Intermittent fasting (IF), going without food for a period of time rather than reducing daily caloric intake, may be a good choice for people with type 2 diabetes.1 The eating plan, which has gained popularity over the past few years, has proven easier for some people to follow than calorie-restricted diets.
“It’s an ancestral way of eating,” says Linda Sartor, RD, MA, CDE, LDN, Diabetes Nutritionist, Penn Rodebaugh Diabetes Center at Penn Medicine. “Throughout millennia, man didn’t always have a constant supply of food, there were times of plenty and then nothing.”
“There is no one definition of intermittent fasting,” says Sartor, who has helped people with type 2 diabetes adapt to IF. “How to accomplish IF varies—some people eat 8 hours then fast while others eat normally five days a week and fast for two consecutive or non-consecutive days. Many people love the idea of eating only two meals a day, or—if fasting is too daunting—restricting yourself to 600 calories on fasting days, or simply not eating from 7 at night until 7 in the morning.”
Another approach is to try knocking off 600 calories from your daily intake. "For a man, who would normally eat 2000 calories, that would bring him down to 1400-1500; for a woman who would normally eat 1500 to 1800, it would knock down her intake to 1000 to 1200.” (For reference: One cup of high-end ice cream has about 600 calories; so do 2 slices of 14" pizza with pepperoni.)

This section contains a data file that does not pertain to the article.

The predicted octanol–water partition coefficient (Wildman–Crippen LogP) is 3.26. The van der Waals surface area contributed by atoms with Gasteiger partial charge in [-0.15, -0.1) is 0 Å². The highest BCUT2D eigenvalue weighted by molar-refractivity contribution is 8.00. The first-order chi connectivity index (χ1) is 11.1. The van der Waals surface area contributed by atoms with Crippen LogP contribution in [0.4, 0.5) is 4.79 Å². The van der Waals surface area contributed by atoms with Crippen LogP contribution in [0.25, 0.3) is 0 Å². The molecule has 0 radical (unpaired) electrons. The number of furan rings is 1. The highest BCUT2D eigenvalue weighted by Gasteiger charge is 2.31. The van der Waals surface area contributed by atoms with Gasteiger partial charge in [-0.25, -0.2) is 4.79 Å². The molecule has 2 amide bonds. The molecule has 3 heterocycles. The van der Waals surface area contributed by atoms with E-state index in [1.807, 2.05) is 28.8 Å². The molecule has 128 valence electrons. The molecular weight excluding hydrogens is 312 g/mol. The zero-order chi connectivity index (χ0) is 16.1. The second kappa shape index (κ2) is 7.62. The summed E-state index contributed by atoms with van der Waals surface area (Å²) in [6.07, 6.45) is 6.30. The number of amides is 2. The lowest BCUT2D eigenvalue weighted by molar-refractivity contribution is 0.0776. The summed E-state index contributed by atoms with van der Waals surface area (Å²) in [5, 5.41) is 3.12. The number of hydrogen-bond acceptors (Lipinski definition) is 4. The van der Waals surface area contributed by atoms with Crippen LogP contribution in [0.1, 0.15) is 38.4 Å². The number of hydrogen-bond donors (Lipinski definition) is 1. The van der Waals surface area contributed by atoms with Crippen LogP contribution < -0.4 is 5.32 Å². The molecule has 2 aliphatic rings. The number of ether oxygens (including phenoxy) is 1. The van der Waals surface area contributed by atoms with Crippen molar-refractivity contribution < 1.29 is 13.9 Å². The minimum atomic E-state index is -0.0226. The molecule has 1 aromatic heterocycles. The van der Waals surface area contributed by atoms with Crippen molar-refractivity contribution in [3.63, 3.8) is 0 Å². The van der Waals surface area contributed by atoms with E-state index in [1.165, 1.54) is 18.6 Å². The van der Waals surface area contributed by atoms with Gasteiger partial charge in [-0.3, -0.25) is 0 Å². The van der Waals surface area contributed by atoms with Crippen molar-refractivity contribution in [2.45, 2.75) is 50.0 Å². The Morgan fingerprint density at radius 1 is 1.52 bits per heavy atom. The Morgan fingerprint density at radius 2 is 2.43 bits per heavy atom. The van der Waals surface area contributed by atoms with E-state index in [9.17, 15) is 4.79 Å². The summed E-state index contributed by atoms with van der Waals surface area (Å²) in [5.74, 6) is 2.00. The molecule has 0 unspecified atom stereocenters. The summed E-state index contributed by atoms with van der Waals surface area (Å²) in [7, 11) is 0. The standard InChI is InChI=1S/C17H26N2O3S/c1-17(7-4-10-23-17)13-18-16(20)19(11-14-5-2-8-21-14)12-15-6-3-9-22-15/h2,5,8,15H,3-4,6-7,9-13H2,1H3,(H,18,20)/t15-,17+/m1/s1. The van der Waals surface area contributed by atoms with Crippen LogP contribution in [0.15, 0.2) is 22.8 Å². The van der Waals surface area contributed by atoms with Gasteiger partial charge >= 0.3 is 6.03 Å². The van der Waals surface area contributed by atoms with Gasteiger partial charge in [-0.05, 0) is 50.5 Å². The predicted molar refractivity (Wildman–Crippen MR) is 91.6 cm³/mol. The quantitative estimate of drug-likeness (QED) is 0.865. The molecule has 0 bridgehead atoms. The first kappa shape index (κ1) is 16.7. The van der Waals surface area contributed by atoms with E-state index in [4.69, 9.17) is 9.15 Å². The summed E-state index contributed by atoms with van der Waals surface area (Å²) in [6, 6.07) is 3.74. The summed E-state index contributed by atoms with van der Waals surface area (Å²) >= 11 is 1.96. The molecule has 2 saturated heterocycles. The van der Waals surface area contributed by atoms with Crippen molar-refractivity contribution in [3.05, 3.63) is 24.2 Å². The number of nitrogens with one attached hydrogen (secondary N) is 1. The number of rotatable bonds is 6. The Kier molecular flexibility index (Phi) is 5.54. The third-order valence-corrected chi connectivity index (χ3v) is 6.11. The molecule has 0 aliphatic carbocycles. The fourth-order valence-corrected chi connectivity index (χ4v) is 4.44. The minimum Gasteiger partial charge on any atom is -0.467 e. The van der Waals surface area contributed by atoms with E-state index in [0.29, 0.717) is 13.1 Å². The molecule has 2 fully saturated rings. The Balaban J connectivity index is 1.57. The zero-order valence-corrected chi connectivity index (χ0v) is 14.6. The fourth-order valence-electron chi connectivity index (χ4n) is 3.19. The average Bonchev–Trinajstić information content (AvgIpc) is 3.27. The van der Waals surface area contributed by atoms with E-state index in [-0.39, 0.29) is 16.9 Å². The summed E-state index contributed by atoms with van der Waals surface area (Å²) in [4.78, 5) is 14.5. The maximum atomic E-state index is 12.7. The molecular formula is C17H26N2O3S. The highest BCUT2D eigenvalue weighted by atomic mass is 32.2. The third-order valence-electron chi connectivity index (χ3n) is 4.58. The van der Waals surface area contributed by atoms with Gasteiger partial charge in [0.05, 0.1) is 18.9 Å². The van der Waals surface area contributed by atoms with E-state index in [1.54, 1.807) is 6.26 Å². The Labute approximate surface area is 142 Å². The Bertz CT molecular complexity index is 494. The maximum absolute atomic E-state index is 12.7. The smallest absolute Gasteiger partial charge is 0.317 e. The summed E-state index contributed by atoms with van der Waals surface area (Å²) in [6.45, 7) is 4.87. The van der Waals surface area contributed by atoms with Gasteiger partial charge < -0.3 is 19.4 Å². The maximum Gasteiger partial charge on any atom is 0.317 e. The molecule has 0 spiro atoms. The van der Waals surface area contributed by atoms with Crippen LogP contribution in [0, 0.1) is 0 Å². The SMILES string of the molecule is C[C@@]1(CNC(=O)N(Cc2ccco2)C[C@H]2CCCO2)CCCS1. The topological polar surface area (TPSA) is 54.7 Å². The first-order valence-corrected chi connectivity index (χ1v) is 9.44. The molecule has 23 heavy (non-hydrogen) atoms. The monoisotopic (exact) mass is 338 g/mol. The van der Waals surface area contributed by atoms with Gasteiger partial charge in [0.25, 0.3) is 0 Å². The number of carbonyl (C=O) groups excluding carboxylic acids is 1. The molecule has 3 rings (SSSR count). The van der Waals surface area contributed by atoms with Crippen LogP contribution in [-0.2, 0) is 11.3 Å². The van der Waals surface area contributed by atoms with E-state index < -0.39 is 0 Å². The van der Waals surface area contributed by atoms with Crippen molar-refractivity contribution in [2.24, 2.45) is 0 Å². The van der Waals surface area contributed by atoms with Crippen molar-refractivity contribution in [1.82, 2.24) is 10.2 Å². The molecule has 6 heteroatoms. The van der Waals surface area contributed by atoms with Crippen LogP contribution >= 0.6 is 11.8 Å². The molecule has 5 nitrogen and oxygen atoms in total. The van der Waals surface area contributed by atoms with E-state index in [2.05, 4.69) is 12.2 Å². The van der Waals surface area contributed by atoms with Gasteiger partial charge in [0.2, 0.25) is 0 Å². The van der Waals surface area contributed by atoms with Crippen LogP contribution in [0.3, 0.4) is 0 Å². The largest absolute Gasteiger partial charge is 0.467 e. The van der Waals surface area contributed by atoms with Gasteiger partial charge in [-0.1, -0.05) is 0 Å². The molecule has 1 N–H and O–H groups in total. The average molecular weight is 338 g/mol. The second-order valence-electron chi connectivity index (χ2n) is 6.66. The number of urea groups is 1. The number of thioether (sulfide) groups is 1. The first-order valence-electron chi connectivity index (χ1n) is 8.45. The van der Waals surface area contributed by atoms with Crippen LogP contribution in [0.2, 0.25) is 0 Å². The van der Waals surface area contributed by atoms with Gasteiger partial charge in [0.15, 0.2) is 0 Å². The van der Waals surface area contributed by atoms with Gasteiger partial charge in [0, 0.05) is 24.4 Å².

“We used to recommend grazing for people with type 2 diabetes—three meals and three snacks a day—but that didn’t prove itself,” Sartor explains. “People tended to eat six meals. Now we say nothing after 7 pm unless you have a low blood sugar, which is a kind of IF. I’ve had a number of folks with type 2 in our practice who had safe and effective weight loss on IF. They lowered their A1C’s and some reduced or got off their medications.”
The biggest downside to intermittent fasting for people with type 2 is the danger of hypoglycemia or low blood sugar.2 For this reason, it is recommended that type 2s who wish to follow these diets consult with a nutritionist or their healthcare practitioner, both to carefully monitor their sugars and to adjust medications if hypoglycemia becomes an issue.